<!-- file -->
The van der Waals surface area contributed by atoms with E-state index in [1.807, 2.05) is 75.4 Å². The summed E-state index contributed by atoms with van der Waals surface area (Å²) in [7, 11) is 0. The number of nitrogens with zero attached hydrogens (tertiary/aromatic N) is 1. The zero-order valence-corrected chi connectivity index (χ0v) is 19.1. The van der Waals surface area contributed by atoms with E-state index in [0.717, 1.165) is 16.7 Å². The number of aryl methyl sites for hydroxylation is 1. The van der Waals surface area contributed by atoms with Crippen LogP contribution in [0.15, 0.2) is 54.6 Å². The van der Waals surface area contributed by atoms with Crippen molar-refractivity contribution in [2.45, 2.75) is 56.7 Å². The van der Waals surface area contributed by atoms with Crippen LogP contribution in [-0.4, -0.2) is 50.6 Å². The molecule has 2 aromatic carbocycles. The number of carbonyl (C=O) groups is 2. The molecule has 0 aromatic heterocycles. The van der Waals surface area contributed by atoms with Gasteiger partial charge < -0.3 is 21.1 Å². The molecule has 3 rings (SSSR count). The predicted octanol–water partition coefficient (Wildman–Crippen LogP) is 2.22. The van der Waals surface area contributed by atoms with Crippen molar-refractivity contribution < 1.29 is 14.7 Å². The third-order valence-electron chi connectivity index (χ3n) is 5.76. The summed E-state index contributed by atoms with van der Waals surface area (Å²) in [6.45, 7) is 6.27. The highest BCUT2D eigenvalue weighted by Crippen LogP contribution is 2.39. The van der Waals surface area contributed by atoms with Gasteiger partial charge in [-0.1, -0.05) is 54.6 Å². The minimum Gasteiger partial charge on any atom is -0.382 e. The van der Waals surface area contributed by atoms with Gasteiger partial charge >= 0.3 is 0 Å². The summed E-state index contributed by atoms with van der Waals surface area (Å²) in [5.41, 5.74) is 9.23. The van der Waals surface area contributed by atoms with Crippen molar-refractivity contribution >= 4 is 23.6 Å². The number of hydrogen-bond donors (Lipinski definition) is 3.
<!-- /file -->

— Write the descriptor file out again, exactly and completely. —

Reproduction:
The van der Waals surface area contributed by atoms with E-state index in [1.807, 2.05) is 75.4 Å². The summed E-state index contributed by atoms with van der Waals surface area (Å²) in [7, 11) is 0. The number of nitrogens with zero attached hydrogens (tertiary/aromatic N) is 1. The zero-order valence-corrected chi connectivity index (χ0v) is 19.1. The van der Waals surface area contributed by atoms with E-state index in [0.717, 1.165) is 16.7 Å². The number of aryl methyl sites for hydroxylation is 1. The van der Waals surface area contributed by atoms with Crippen LogP contribution in [0.15, 0.2) is 54.6 Å². The van der Waals surface area contributed by atoms with Crippen molar-refractivity contribution in [2.45, 2.75) is 56.7 Å². The van der Waals surface area contributed by atoms with Crippen LogP contribution in [-0.4, -0.2) is 50.6 Å². The molecule has 2 aromatic carbocycles. The number of carbonyl (C=O) groups is 2. The molecule has 0 aromatic heterocycles. The van der Waals surface area contributed by atoms with Gasteiger partial charge < -0.3 is 21.1 Å². The molecule has 3 rings (SSSR count). The predicted octanol–water partition coefficient (Wildman–Crippen LogP) is 2.22. The van der Waals surface area contributed by atoms with Crippen molar-refractivity contribution < 1.29 is 14.7 Å². The third-order valence-electron chi connectivity index (χ3n) is 5.76. The summed E-state index contributed by atoms with van der Waals surface area (Å²) in [6.45, 7) is 6.27. The highest BCUT2D eigenvalue weighted by Crippen LogP contribution is 2.39. The van der Waals surface area contributed by atoms with Gasteiger partial charge in [-0.1, -0.05) is 54.6 Å². The minimum Gasteiger partial charge on any atom is -0.382 e. The van der Waals surface area contributed by atoms with Gasteiger partial charge >= 0.3 is 0 Å². The summed E-state index contributed by atoms with van der Waals surface area (Å²) in [5.41, 5.74) is 9.23. The van der Waals surface area contributed by atoms with Crippen molar-refractivity contribution >= 4 is 23.6 Å². The number of hydrogen-bond donors (Lipinski definition) is 3.